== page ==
edit -added pin 9 as output in setup and now HIGH/LOW code works. -When the pump is set to LOW it turns on, when it goes HIGH it is disabled. So when I plug the arduino in, by default the pump turns on before it reads any code. Is there anyway to set a pin to HIGH (by default) so that it doesn't pump when plugged in? ...I talked with the manufacture again, and it seems like they sell another model that doesn't pump when it's low... so for now, they suggested putting an on/off switch between the red wire and 5V pin.

end of edit

I'm trying to control a 5V piezo pump (micro pump) with my Arduino uno, but I'm having some difficulty getting it to work properly. This is the pump I'm using.

I'm not sure if I should be using a separate power supply to run the pump, or if I can get away with using the 5V pin from the arduino. The pump uses 0.05-0.25W... so at 5 V, it should have a max current draw of 50mA. Would a resistor be enough to protect the arduino and run the pump (I'm using a 470 ohm resistor, not sure if it should be more of less)? The pump has a red wire(5V), black wire (grd), and a yellow wire (PWM control).

This is the code I'm using (trying to turn the pump on then off)... the code worked when I left the yellow wire unattached and sent the black wire through an N-Channel MOSFET... but it pumped very slowly. When I hook up the pump like the picture below, it runs loud for a second, then slightly less loud for a second and repeats... (it just pumps then sputters)

The manufacture told me I need to program PWM with certain duty ratio per 1 second period and that the pump is set to operate at a default frequency of 50Hz.

void loop() {
tone(9, 50, 1000);  // 9=PWM pin, 50 = freq (Hz), 1000 = hold freq. for 1 sec.

noTone;             //turn pump off

I also tried this to no avail (assuming that it would run at the default 50Hz when set HIGH/LOW)

void setup{

void loop() {

Any help in getting this to work would be greatly appreciated. Thanks!

enter image description here

  • \$\begingroup\$ What actually happened what you simply set the pin high/low? \$\endgroup\$ – brhans Apr 7 '15 at 20:22
  • \$\begingroup\$ The pump just stays on and continues pumping. \$\endgroup\$ – Matty D Apr 7 '15 at 20:36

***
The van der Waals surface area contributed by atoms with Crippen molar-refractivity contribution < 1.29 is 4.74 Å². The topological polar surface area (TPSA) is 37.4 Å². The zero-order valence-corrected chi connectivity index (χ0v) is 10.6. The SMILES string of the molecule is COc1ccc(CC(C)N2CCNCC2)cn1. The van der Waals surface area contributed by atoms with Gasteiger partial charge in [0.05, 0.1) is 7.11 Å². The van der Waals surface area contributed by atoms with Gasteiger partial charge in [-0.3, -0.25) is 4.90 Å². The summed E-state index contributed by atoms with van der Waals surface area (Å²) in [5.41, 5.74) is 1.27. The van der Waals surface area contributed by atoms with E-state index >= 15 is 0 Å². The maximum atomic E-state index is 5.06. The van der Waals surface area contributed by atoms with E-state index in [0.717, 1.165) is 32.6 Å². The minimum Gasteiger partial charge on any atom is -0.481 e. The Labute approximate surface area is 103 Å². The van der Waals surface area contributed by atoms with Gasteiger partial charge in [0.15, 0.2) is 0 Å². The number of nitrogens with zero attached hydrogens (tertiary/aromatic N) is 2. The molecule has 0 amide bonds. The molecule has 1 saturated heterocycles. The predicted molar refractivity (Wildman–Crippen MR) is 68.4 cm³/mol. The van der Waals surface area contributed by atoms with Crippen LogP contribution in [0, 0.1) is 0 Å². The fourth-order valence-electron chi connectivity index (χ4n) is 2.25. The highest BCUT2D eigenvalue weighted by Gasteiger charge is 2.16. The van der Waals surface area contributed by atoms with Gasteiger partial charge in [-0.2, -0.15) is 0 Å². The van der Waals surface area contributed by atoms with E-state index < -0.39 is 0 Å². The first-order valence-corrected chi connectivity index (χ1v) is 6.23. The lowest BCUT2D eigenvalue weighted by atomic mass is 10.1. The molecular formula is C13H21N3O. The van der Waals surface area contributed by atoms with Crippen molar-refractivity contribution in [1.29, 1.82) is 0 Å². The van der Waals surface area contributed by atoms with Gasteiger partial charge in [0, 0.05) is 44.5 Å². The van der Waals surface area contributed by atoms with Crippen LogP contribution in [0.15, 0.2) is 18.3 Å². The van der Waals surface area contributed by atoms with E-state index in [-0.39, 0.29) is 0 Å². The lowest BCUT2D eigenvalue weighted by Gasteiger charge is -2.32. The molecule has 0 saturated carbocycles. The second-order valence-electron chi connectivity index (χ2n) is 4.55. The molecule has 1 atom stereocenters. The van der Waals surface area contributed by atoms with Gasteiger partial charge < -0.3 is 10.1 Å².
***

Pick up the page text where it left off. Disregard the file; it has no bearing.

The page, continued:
• \$\begingroup\$ I don't see any need for the resistor. The yellow wire is just a control signal and shouldn't draw much current from your arduino - so the resistor shouldn't be necessary. But by the same reasoning it also shouldn't have a negative effect ... I'd still try without it though. \$\endgroup\$ – brhans Apr 7 '15 at 20:41
  • \$\begingroup\$ ooops... didn't set pin 9 as an output in the setup :S sorry.. The HIGH/LOW code seems to be working now lol (without the resistor). But, not the tone example.... maybe I can't change the frequency with the version I have (fixed flow rate STD version)? About the resistor though, if it reaches 50mA, isn't that bad for the pin? People usually recommend 20mA (with 40mA being the absolute maximum). \$\endgroup\$ – Matty D Apr 7 '15 at 20:59
  • \$\begingroup\$ The 50mA supply current for the pump should be flowing through the red/black wires, not the yellow. \$\endgroup\$ – brhans Apr 7 '15 at 21:04

Default pin state on reset for the ATMega328P is input tri-state. Therefore, adding an external pull-up resistor to the signal line will keep it HIGH at startup. Connect a 10K - 100K resistor from the yellow wire pin to 5V.


pinMode(9,OUTPUT); enables the output, however startup config is LOW. Try:

pinMode(9, OUTPUT); 


N-Channel MOSFET between black wire and ground. Connect gate to digital IO pin on board. Pull down pin using 10K resistor to ground. Now setting pin HIGH will turn on MOSFET and allow current to flow through pump. Problem with this approach is there is another current path through the signal wire so even if the MOSFET is off it could still run.

  • \$\begingroup\$ Connect yellow wire to 10K resistor, pin 9 and 5V? and have black to ground and red to 5V? \$\endgroup\$ – Matty D Apr 8 '15 at 0:49
  • \$\begingroup\$ I a little hesitant to try that before making sure that's what you meant... I talked with the manufacture again, and it seems like they sell another model that doesn't pump when it's low... so for now, they suggested putting a switch in between the red wire and 5V pin, which would work too I guess. \$\endgroup\$ – Matty D Apr 8 '15 at 4:17
  • \$\begingroup\$ All of your existing wires stay as-is. You add the 10k resistor with one leg on pin-9/yellow and the other leg on 5V/red. This has the effect that when your arduino isn't actively driving pin 9, it will be gently pulled up to 5V. \$\endgroup\$ – brhans Apr 8 '15 at 12:45
  • \$\begingroup\$ hmm... it still seems to be doing the same thing with a 10K resistor in between the yellow and red wires. I tried a 1M ohm resistor too, and it still seems to do the same thing. Maybe it's something to do with the internal driver of the pump? Or maybe 10K is too high? \$\endgroup\$ – Matty D Apr 9 '15 at 18:59
  • \$\begingroup\$ 10K isn't too high. Possible pinMode(9,OUTPUT) pulls the pin low. See answer above. \$\endgroup\$ – geometrikal Apr 10 '15 at 1:15

The pump´s datasheet is not very clear, in some cases it refers to a 12 V input. I would try to get better information. With more precise wiring diagrams we can help you. Regarding the 470 ohms resistor, it doesn´t seem necessary, but won´t hurt if keeping it.

  • \$\begingroup\$ 470 seems to be too much... Now that it's working with the high/low code, it pumps out one drop when it's supposed to be off. 220 seems to be fine though. :) \$\endgroup\$ – Matty D Apr 7 '15 at 21:10

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